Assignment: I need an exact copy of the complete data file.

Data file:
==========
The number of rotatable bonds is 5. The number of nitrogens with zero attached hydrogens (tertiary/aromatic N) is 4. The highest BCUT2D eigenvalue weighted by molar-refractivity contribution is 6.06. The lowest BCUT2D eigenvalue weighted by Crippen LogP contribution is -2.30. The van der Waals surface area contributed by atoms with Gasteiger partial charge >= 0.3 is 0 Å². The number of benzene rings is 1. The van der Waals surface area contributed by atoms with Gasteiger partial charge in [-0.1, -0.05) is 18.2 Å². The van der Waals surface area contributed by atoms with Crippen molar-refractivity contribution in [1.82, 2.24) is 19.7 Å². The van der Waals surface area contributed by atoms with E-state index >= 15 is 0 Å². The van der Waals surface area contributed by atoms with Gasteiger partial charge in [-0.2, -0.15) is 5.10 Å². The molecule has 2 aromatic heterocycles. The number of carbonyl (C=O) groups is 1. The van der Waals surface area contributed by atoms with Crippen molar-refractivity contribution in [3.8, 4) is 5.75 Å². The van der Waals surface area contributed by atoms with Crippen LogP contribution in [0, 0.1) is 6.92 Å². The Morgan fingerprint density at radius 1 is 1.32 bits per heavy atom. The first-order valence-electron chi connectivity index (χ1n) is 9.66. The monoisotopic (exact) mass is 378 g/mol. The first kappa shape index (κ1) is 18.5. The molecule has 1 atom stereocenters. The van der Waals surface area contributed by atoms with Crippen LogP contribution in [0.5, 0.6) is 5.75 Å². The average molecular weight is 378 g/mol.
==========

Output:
The number of rotatable bonds is 5. The number of nitrogens with zero attached hydrogens (tertiary/aromatic N) is 4. The highest BCUT2D eigenvalue weighted by molar-refractivity contribution is 6.06. The lowest BCUT2D eigenvalue weighted by Crippen LogP contribution is -2.30. The van der Waals surface area contributed by atoms with Gasteiger partial charge >= 0.3 is 0 Å². The number of benzene rings is 1. The van der Waals surface area contributed by atoms with Gasteiger partial charge in [-0.1, -0.05) is 18.2 Å². The van der Waals surface area contributed by atoms with Crippen molar-refractivity contribution in [1.82, 2.24) is 19.7 Å². The van der Waals surface area contributed by atoms with E-state index >= 15 is 0 Å². The van der Waals surface area contributed by atoms with Gasteiger partial charge in [-0.2, -0.15) is 5.10 Å². The molecule has 2 aromatic heterocycles. The number of carbonyl (C=O) groups is 1. The van der Waals surface area contributed by atoms with Crippen molar-refractivity contribution in [3.8, 4) is 5.75 Å². The van der Waals surface area contributed by atoms with Crippen LogP contribution in [0, 0.1) is 6.92 Å². The Morgan fingerprint density at radius 1 is 1.32 bits per heavy atom. The first-order valence-electron chi connectivity index (χ1n) is 9.66. The monoisotopic (exact) mass is 378 g/mol. The first kappa shape index (κ1) is 18.5. The molecule has 1 atom stereocenters. The van der Waals surface area contributed by atoms with Crippen LogP contribution in [0.5, 0.6) is 5.75 Å². The average molecular weight is 378 g/mol.